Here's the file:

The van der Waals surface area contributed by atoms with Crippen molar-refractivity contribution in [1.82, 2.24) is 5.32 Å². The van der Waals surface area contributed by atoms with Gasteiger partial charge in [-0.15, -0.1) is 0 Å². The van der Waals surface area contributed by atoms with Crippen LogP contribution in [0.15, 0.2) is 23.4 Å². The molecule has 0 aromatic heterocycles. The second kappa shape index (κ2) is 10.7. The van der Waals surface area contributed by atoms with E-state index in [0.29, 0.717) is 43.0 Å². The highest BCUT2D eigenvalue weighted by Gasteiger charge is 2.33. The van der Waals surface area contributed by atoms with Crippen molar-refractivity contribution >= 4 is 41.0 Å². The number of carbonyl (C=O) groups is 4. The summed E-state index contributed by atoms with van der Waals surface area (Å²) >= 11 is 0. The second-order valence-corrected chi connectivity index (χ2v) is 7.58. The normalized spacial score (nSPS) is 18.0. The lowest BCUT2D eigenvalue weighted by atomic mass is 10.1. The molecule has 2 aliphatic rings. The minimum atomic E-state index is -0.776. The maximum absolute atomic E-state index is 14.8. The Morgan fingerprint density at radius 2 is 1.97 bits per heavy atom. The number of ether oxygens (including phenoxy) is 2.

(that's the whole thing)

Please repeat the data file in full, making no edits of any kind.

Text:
The van der Waals surface area contributed by atoms with Crippen molar-refractivity contribution in [1.82, 2.24) is 5.32 Å². The van der Waals surface area contributed by atoms with Gasteiger partial charge in [-0.15, -0.1) is 0 Å². The van der Waals surface area contributed by atoms with Crippen LogP contribution in [0.15, 0.2) is 23.4 Å². The molecule has 0 aromatic heterocycles. The second kappa shape index (κ2) is 10.7. The van der Waals surface area contributed by atoms with E-state index in [0.29, 0.717) is 43.0 Å². The highest BCUT2D eigenvalue weighted by Gasteiger charge is 2.33. The van der Waals surface area contributed by atoms with Crippen molar-refractivity contribution >= 4 is 41.0 Å². The number of carbonyl (C=O) groups is 4. The summed E-state index contributed by atoms with van der Waals surface area (Å²) >= 11 is 0. The second-order valence-corrected chi connectivity index (χ2v) is 7.58. The normalized spacial score (nSPS) is 18.0. The lowest BCUT2D eigenvalue weighted by atomic mass is 10.1. The molecule has 2 aliphatic rings. The minimum atomic E-state index is -0.776. The maximum absolute atomic E-state index is 14.8. The Morgan fingerprint density at radius 2 is 1.97 bits per heavy atom. The number of ether oxygens (including phenoxy) is 2.